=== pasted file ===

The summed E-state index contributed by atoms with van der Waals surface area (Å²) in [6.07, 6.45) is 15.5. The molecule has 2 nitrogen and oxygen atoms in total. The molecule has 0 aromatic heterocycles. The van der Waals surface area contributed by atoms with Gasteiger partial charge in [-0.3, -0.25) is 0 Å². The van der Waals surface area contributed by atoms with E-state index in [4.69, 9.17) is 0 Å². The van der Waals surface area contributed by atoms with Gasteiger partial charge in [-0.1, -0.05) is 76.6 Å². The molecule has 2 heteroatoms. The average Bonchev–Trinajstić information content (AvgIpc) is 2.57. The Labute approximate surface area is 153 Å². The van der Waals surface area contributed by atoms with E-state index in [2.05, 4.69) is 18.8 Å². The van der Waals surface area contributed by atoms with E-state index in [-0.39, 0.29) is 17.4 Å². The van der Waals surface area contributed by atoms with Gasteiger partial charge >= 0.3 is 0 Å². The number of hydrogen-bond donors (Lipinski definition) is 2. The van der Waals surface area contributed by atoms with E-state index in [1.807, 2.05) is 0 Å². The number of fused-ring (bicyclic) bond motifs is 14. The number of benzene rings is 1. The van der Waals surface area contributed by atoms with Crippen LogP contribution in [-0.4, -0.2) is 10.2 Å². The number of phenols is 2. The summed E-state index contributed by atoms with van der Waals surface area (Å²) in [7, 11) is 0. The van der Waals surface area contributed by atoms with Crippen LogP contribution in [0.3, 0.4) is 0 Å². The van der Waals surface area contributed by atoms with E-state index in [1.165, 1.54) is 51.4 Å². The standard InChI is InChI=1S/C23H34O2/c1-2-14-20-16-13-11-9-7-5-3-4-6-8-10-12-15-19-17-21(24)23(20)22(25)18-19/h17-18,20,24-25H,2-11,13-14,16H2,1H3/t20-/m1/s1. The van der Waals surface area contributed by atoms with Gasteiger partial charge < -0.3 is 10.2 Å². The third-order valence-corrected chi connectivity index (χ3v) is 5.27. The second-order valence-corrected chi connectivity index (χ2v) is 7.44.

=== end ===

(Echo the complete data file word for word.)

The summed E-state index contributed by atoms with van der Waals surface area (Å²) in [6.07, 6.45) is 15.5. The molecule has 2 nitrogen and oxygen atoms in total. The molecule has 0 aromatic heterocycles. The van der Waals surface area contributed by atoms with Gasteiger partial charge in [-0.3, -0.25) is 0 Å². The van der Waals surface area contributed by atoms with E-state index in [4.69, 9.17) is 0 Å². The van der Waals surface area contributed by atoms with Gasteiger partial charge in [-0.1, -0.05) is 76.6 Å². The molecule has 2 heteroatoms. The average Bonchev–Trinajstić information content (AvgIpc) is 2.57. The Labute approximate surface area is 153 Å². The van der Waals surface area contributed by atoms with E-state index in [2.05, 4.69) is 18.8 Å². The van der Waals surface area contributed by atoms with E-state index in [-0.39, 0.29) is 17.4 Å². The van der Waals surface area contributed by atoms with Gasteiger partial charge >= 0.3 is 0 Å². The number of hydrogen-bond donors (Lipinski definition) is 2. The van der Waals surface area contributed by atoms with E-state index in [1.807, 2.05) is 0 Å². The number of fused-ring (bicyclic) bond motifs is 14. The number of benzene rings is 1. The van der Waals surface area contributed by atoms with Crippen LogP contribution in [-0.4, -0.2) is 10.2 Å². The number of phenols is 2. The summed E-state index contributed by atoms with van der Waals surface area (Å²) in [7, 11) is 0. The van der Waals surface area contributed by atoms with Crippen LogP contribution in [0.3, 0.4) is 0 Å². The van der Waals surface area contributed by atoms with E-state index in [1.165, 1.54) is 51.4 Å². The standard InChI is InChI=1S/C23H34O2/c1-2-14-20-16-13-11-9-7-5-3-4-6-8-10-12-15-19-17-21(24)23(20)22(25)18-19/h17-18,20,24-25H,2-11,13-14,16H2,1H3/t20-/m1/s1. The van der Waals surface area contributed by atoms with Gasteiger partial charge < -0.3 is 10.2 Å². The third-order valence-corrected chi connectivity index (χ3v) is 5.27. The second-order valence-corrected chi connectivity index (χ2v) is 7.44.